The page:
The European Parliament is meeting next week to discuss whether the world's leading printer manufacturers are acting against the spirit of the Waste Electrical and Electronic Equipment Directive, WEEE.
Manufacturers have incorporated so-called clever chips into printers, which alert users when a cartridge needs replacing and of any faults with the machine. A good idea, in principle, but it only works with the manufacturers' original toner cartridges, not with third-party refills.
"When you are using a recycled or refilled product sometimes they replace the drum, sometimes not, and you've got no idea how many times its been refilled. It's possible you are really damaging your printer," said Rhiannon Williams, product manager for supplies at HP.
Using a third-party refilled toner cartridge would invalidate most manufacturers' warranties. "If the non-HP product causes damages to the printer then this damage will not be covered by the warranty, but it will not void the warranty as such," said HP's spokesperson.
But this is against the spirit of WEEE, claims MEP Diana Wallis. WEEE encourages electronic products to be built so as to maximise recycling, not just of the whole product at the end of its life, but component parts as well.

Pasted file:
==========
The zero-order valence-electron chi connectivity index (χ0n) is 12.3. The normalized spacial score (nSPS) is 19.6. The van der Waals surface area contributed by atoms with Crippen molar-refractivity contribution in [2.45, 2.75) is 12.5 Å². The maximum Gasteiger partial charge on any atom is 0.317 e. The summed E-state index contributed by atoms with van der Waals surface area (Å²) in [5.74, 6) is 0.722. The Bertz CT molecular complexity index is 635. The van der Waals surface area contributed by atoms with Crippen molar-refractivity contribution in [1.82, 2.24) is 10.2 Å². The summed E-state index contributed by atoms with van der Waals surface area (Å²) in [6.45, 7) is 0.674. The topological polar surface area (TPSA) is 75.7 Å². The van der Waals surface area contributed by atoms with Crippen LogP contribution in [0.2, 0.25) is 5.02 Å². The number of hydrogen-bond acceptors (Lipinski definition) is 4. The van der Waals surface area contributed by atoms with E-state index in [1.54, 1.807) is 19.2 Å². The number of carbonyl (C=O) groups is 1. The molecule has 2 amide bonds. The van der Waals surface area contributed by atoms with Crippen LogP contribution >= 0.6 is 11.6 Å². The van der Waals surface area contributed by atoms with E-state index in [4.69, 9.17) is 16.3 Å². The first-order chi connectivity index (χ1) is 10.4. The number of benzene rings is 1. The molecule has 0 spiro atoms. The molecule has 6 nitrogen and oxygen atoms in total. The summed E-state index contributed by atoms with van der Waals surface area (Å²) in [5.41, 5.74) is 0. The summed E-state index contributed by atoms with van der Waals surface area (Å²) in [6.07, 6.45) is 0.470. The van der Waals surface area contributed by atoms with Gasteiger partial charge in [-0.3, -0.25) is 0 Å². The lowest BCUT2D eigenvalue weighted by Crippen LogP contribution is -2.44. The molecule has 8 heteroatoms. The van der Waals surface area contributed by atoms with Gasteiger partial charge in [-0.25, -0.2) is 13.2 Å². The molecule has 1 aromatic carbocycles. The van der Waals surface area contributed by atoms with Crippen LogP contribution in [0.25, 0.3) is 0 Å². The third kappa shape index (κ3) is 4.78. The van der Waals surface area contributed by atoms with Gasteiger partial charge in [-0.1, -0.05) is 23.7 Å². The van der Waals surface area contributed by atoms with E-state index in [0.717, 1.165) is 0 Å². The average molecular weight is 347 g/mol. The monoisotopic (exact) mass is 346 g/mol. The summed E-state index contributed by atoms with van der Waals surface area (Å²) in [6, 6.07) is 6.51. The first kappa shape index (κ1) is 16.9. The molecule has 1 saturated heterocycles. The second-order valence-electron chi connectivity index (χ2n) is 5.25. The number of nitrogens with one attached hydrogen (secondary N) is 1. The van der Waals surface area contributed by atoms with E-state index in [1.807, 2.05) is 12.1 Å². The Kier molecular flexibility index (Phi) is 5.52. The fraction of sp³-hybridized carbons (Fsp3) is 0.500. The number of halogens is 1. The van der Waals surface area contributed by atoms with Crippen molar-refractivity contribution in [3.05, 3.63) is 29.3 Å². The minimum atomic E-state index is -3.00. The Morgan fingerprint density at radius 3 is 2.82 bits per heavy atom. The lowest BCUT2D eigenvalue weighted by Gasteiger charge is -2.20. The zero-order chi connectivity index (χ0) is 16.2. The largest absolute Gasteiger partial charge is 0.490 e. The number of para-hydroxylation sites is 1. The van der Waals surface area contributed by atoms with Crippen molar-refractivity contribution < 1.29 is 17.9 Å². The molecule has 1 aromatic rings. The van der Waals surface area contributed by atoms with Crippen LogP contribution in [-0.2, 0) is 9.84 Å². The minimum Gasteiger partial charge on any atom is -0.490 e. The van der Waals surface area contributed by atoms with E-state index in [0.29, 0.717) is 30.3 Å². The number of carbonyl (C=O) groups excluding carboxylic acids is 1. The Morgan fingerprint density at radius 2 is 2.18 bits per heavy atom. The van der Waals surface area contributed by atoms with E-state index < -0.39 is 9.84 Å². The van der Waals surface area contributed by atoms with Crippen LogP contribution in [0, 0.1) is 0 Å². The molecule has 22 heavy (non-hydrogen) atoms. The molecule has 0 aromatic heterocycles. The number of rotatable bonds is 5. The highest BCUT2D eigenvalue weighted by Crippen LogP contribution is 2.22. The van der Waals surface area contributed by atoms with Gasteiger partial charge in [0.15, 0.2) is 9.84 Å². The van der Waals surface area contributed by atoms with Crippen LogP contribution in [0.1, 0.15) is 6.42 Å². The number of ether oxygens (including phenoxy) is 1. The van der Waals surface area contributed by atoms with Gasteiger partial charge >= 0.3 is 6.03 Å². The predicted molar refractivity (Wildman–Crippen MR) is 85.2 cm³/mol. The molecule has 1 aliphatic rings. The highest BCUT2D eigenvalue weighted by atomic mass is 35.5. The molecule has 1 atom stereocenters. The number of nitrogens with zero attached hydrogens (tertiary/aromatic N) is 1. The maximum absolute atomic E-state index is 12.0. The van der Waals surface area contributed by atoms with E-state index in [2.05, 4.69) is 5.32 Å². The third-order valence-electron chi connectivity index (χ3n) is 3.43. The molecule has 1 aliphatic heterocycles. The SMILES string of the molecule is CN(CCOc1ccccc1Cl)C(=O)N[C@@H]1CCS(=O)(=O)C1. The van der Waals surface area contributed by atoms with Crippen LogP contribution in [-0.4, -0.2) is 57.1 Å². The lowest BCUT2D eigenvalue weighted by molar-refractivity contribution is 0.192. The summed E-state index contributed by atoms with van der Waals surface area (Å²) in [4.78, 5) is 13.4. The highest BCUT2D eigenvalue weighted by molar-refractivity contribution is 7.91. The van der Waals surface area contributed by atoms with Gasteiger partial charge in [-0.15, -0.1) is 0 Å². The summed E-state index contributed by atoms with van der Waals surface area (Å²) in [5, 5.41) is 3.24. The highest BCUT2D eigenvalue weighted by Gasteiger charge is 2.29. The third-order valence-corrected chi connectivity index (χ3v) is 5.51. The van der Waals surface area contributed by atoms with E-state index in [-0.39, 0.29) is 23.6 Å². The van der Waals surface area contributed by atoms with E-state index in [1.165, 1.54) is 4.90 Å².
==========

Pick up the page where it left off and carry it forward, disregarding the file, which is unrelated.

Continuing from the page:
According to Wallis, Lexmark has gone one step further, patenting a chip that can shut down a printer if a non-Lexmark part is used. Wallis is concerned that printer manufacturers will prey on people's fear of using third party recycled products to maintain their dominant position as suppliers of printer consumables.
Lexmark refused to comment on this issue. HP categorically denies this is even possible and said this technology is definitely not used in its units.
"[Printer] chips don't have this function, they have misunderstood the purpose," said a spokesman for the company. "If someone installs a non-HP cartridge we will not be alerted of that, all that happens is that the chip will stop functioning."
MEP's Diana Wallis and Chris Davies have put forward an amendment to the WEEE Directive, which will prevent manufacturers from intentionally making products non-recyclable. It will be discussed by European Parliament's next Wednesday (10 April).
"We are approaching this from an anti-environmental angle, rather than an anti-competitive one," said a spokesman at Chris Davies' constituency office. "It is against the spirit of the treaty. The European Parliament didn't foresee these kinds of activities happening when the directive was written."
Undoubtedly, printer manufacturers make up for the slender profit margin they make on cheap printers by the high price of consumables, so it is in their interests to discourage users from buying cheap third-party refills. But how can a manufacturer warranty something over which they have no quality control?
Even if an independent body or association should be formed where owners could purchase quality reliable refills, MEPs argue that this would involve too much bureaucracy and could still jeopardise warranties.
So until the third-party refill suppliers can guarantee the quality of their products, or the manufacturers licence their toner technology to third-party suppliers, there seems little relief for printer users.